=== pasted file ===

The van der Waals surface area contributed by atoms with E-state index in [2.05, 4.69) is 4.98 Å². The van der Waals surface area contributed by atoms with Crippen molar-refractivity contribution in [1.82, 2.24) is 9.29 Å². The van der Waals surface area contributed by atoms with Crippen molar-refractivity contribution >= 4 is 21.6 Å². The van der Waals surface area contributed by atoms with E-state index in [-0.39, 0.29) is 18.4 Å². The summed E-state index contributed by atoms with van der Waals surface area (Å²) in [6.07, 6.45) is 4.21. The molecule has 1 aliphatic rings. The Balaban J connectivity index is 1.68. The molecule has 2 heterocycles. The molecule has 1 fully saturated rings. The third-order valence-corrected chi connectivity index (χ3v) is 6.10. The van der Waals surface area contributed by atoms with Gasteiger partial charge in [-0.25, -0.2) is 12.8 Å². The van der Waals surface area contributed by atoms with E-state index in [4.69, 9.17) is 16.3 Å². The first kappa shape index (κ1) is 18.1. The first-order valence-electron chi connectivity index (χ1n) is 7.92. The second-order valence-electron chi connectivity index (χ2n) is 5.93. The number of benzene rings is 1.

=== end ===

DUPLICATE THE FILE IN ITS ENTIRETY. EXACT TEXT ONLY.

The van der Waals surface area contributed by atoms with E-state index in [2.05, 4.69) is 4.98 Å². The van der Waals surface area contributed by atoms with Crippen molar-refractivity contribution in [1.82, 2.24) is 9.29 Å². The van der Waals surface area contributed by atoms with Crippen molar-refractivity contribution >= 4 is 21.6 Å². The van der Waals surface area contributed by atoms with E-state index in [-0.39, 0.29) is 18.4 Å². The summed E-state index contributed by atoms with van der Waals surface area (Å²) in [6.07, 6.45) is 4.21. The molecule has 1 aliphatic rings. The Balaban J connectivity index is 1.68. The molecule has 2 heterocycles. The molecule has 1 fully saturated rings. The third-order valence-corrected chi connectivity index (χ3v) is 6.10. The van der Waals surface area contributed by atoms with Gasteiger partial charge in [-0.25, -0.2) is 12.8 Å². The van der Waals surface area contributed by atoms with E-state index in [4.69, 9.17) is 16.3 Å². The first kappa shape index (κ1) is 18.1. The first-order valence-electron chi connectivity index (χ1n) is 7.92. The second-order valence-electron chi connectivity index (χ2n) is 5.93. The number of benzene rings is 1.